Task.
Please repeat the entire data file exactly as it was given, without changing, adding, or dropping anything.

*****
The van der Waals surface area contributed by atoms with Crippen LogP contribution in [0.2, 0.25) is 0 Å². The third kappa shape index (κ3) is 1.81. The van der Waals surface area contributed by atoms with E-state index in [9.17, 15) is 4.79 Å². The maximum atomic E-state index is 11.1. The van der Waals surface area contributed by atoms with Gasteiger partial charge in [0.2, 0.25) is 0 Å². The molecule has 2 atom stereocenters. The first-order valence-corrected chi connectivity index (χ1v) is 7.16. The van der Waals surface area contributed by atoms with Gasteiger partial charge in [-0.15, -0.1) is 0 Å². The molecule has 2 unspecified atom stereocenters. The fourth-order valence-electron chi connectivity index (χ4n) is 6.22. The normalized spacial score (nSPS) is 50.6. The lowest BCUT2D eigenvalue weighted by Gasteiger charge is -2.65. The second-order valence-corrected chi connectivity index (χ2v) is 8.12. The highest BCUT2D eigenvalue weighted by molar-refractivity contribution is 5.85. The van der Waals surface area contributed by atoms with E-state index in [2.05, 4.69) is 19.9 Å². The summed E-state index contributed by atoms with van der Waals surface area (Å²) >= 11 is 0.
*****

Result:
The van der Waals surface area contributed by atoms with Crippen LogP contribution in [0.2, 0.25) is 0 Å². The third kappa shape index (κ3) is 1.81. The van der Waals surface area contributed by atoms with E-state index in [9.17, 15) is 4.79 Å². The maximum atomic E-state index is 11.1. The van der Waals surface area contributed by atoms with Gasteiger partial charge in [0.2, 0.25) is 0 Å². The molecule has 2 atom stereocenters. The first-order valence-corrected chi connectivity index (χ1v) is 7.16. The van der Waals surface area contributed by atoms with Gasteiger partial charge in [-0.15, -0.1) is 0 Å². The molecule has 2 unspecified atom stereocenters. The fourth-order valence-electron chi connectivity index (χ4n) is 6.22. The normalized spacial score (nSPS) is 50.6. The lowest BCUT2D eigenvalue weighted by Gasteiger charge is -2.65. The second-order valence-corrected chi connectivity index (χ2v) is 8.12. The highest BCUT2D eigenvalue weighted by molar-refractivity contribution is 5.85. The van der Waals surface area contributed by atoms with E-state index in [2.05, 4.69) is 19.9 Å². The summed E-state index contributed by atoms with van der Waals surface area (Å²) >= 11 is 0.